V-Day parade: Cutting edge weapons, Special Forces on Red Square (PHOTOS, FULL VIDEO)
The clock on the Kremlin’s Spasskaya tower rang its chimes at 10:00 AM Moscow time to signal the start of the Victory Day parade.
The right to bring out the official flag of the Russian Federation and the Victory banner this year went to the servicemen of the Preobrazhensky regiment, which has been carrying the honor guard service in Red Square for over 55 years.
The original Victory Banner is the red flag, which was mounted by Soviet troops atop the Reichstag building in Berlin on May 9, 1945 as a symbol of victory over the Nazis.
After Russia’s defense minister, Sergey Shoigu, inspected the servicemen gathered for the parade, he reported to the commander-in-chief of the Russian armed forces, the country’s president, Vladimir Putin.
"It's our country which chased the Nazis to their den, and achieved their full and final defeat, won at the cost of millions of victims and terrible ordeals. We will always guard this sacred, unfading truth, and we will not allow the heroes to be betrayed or forgotten – everyone who saved peace on the planet, not sparing oneself [from death]," Putin said.
The parade was traditionally opened by a drummer squad of the Moscow Military Musical College, who set the marching rhythm for the 11,000 participating officers and soldiers.
The infantry representing all branches of the Russian army as well as military academies have made their way across the 256 meters of Red Square at the pace of 110 to 120 steps per minute.
The inclusion of the Special Forces units has become one of the innovations of the current parade as they marched in protective uniforms providing supreme protection from all the basic types of bullets, with Val silent machine guns and VSS Vintorez sniper rifles in their hands.
GAZ -2330 ‘Tiger’ combat cars have opened the mechanized column of 149 units, which was the largest to participate in the Victory parade since the fall of Soviet Union in 1991.
The traditional participants of the May 9 celebrations – BTR-80 and BTR-82A armored vehicles, T-90A tanks, Buk- M2, S-400 and Pantsir S1 antiaircraft missile systems, tactical Iskander-M ballistic missile systems and Topol-M intercontinental ballistic missile systems – have made yet another appearance on the Red Square.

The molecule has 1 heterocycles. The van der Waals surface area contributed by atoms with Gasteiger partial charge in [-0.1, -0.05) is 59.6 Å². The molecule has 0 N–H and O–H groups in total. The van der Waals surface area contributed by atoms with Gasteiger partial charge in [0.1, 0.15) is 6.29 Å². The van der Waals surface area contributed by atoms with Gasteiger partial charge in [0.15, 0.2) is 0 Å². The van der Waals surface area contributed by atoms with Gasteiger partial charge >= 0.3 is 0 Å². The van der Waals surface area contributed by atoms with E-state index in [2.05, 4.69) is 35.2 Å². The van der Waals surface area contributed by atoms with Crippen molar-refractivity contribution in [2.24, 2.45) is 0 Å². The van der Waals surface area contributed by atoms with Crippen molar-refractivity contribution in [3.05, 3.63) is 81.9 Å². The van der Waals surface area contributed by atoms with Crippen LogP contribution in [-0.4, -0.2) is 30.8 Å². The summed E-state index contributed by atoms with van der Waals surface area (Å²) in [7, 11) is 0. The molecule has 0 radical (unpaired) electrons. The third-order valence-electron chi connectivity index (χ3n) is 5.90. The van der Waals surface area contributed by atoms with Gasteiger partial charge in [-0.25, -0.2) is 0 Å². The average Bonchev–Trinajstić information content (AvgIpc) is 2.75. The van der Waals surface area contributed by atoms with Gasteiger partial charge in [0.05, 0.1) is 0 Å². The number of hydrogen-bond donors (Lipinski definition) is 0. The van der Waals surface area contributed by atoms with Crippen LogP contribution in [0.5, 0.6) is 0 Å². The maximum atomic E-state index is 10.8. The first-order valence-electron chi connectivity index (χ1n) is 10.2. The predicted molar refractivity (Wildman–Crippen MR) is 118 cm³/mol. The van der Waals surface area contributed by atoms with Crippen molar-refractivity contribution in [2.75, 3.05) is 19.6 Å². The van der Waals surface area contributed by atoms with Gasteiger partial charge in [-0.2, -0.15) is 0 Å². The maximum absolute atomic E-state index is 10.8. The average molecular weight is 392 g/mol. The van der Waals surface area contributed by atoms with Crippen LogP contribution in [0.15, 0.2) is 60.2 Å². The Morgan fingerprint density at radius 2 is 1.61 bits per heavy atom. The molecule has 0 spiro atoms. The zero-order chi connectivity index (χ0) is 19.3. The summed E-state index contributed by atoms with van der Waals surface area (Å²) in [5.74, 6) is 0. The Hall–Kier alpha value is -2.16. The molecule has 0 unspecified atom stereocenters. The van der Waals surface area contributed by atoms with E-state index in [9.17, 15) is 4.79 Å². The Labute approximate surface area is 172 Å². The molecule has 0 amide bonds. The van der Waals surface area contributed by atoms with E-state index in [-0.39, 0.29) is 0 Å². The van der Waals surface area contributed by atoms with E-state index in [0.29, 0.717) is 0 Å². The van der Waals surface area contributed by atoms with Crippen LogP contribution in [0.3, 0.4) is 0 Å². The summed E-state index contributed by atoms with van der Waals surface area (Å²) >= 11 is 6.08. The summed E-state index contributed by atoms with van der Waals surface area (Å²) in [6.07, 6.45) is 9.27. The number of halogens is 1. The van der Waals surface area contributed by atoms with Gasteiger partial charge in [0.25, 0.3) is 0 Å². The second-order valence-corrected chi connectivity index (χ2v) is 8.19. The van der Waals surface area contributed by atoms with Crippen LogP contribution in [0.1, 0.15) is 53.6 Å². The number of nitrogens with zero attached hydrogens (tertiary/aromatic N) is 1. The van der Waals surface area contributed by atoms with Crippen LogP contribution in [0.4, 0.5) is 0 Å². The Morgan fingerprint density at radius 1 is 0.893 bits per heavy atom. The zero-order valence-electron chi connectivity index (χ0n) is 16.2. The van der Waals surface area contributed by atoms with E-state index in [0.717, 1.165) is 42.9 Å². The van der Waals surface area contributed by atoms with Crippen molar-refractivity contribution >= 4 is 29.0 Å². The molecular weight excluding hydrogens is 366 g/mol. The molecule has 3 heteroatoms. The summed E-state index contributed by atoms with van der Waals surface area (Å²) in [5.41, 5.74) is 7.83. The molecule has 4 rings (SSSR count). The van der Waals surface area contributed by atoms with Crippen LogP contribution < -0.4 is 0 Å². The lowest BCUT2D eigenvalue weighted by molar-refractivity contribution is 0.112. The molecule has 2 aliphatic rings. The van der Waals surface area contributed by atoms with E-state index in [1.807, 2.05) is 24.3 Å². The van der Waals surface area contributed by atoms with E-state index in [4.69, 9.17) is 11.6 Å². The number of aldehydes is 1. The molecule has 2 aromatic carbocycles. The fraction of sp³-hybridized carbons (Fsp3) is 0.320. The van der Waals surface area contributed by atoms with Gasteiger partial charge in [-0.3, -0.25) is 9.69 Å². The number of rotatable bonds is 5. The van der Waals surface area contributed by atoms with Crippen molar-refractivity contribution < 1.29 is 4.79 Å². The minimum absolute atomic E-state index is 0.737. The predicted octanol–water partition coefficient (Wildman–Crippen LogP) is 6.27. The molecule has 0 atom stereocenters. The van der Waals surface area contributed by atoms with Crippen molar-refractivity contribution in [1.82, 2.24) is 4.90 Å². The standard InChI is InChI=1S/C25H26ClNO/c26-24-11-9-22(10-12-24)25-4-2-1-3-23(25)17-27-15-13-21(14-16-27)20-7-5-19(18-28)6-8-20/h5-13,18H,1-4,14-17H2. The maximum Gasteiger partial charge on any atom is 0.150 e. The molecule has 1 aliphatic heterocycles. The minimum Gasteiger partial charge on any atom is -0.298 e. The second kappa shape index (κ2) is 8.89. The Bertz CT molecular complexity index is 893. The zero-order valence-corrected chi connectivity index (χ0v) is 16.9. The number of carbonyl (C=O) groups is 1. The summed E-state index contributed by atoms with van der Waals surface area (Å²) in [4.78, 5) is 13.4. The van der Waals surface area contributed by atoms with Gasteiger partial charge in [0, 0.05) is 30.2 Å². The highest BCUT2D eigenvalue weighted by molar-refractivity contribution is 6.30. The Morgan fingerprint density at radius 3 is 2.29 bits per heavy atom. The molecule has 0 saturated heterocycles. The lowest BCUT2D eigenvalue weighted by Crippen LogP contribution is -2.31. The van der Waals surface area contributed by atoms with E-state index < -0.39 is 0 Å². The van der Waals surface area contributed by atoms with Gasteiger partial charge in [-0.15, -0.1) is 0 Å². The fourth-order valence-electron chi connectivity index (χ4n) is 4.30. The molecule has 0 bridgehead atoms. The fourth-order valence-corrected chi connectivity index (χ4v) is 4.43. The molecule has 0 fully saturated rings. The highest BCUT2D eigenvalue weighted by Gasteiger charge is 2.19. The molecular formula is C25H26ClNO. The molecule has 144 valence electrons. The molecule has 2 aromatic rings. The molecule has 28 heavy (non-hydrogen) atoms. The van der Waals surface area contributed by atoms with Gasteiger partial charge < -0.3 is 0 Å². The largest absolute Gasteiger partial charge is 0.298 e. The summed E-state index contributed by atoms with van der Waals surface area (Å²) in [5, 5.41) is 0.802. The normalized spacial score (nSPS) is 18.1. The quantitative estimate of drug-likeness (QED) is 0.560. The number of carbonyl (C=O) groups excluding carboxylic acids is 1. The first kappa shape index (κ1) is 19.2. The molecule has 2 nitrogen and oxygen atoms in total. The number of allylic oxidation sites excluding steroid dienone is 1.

But there were also military vehicles that Russia has never showcased at the parade before, including armored KamAZ-63968 ‘Typhoon’ combat cars, Tor-M2U antiaircraft missile systems, Khrizantema-S antitank missile systems as well as 2S19M2 Msta-S modernized self-propelled artillery guns.
None of the historic vehicles from the WWII era participated in the current parade as the organizers decided to save them for the celebrations of 70th anniversary of Victory next year.
The final part of the parade was the flyover, which involved 69 planes and helicopters to match the number of years passed since the victory over Nazi Germany.
Su-24M and Su-34 bombers; Su-25 strike aircrafts; Su- 27 and MiG-29 fighter jets; MiG-31BM interceptors; An-22, An-124-100 and Il- 76MD military transport aircrafts; Il-78M fuel tankers; A-50 AWACS aircrafts, Tu-22M3 long-range bombers; Tu-95MS and Tu-160 strategic bombers, Yak-130 combat training aircrafts took to the skies in the Russian capital.
The parade was concluded with six Su-25 strike aircrafts, which flew at an altitude of 300 meters, at a speed of 550 km/h, releasing red, white and blue smoke in the colors of the Russian flag.
Victory Day is one of the most important holidays for Russia, as it marks the capitulation of Nazi Germany to the Soviet Union in the Second World War on May 9, 1945.
The first parade to commemorate WWII victory was staged on Red Square on June 24, 1945, by order of Soviet leader Joseph Stalin.
The Soviet Union paid the highest price of any nation for this victory and lost over 26 million lives in the conflict, known as the Great Patriotic War in the former USSR.
Military parades were held annually on Red Square on May 9, beginning on the 20th anniversary of the victory in 1965.
The tradition was dropped for some years after the collapse of the USSR, in the beginning of the turbulent 90s to be revived in 1995.